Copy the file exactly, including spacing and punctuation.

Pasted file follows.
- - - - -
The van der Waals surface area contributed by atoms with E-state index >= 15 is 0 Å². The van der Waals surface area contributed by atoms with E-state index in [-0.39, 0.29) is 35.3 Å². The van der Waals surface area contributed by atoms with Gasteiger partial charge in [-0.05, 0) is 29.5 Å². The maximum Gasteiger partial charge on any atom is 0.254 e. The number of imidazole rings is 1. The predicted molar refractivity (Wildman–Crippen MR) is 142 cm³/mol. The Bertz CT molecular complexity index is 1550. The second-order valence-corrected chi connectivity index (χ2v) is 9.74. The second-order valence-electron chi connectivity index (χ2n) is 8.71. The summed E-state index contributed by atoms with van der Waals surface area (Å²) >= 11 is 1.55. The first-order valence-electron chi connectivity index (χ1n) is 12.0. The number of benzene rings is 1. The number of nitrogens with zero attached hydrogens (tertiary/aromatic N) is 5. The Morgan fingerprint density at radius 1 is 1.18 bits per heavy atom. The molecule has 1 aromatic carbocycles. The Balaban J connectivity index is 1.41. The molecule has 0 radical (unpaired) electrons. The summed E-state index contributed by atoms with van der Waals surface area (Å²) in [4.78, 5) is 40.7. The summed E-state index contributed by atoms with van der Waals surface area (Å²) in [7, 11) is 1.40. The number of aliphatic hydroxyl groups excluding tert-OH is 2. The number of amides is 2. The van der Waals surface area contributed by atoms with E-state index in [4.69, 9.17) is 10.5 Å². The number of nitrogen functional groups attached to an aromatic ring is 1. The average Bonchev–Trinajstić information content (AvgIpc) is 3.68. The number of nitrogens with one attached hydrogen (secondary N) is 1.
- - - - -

The van der Waals surface area contributed by atoms with E-state index >= 15 is 0 Å². The van der Waals surface area contributed by atoms with E-state index in [-0.39, 0.29) is 35.3 Å². The van der Waals surface area contributed by atoms with Gasteiger partial charge in [-0.05, 0) is 29.5 Å². The maximum Gasteiger partial charge on any atom is 0.254 e. The number of imidazole rings is 1. The predicted molar refractivity (Wildman–Crippen MR) is 142 cm³/mol. The Bertz CT molecular complexity index is 1550. The second-order valence-corrected chi connectivity index (χ2v) is 9.74. The second-order valence-electron chi connectivity index (χ2n) is 8.71. The summed E-state index contributed by atoms with van der Waals surface area (Å²) >= 11 is 1.55. The first-order valence-electron chi connectivity index (χ1n) is 12.0. The number of benzene rings is 1. The number of nitrogens with zero attached hydrogens (tertiary/aromatic N) is 5. The Morgan fingerprint density at radius 1 is 1.18 bits per heavy atom. The molecule has 1 aromatic carbocycles. The Balaban J connectivity index is 1.41. The molecule has 0 radical (unpaired) electrons. The summed E-state index contributed by atoms with van der Waals surface area (Å²) in [4.78, 5) is 40.7. The summed E-state index contributed by atoms with van der Waals surface area (Å²) in [7, 11) is 1.40. The number of aliphatic hydroxyl groups excluding tert-OH is 2. The number of amides is 2. The van der Waals surface area contributed by atoms with E-state index in [4.69, 9.17) is 10.5 Å². The number of nitrogen functional groups attached to an aromatic ring is 1. The average Bonchev–Trinajstić information content (AvgIpc) is 3.68. The number of nitrogens with one attached hydrogen (secondary N) is 1.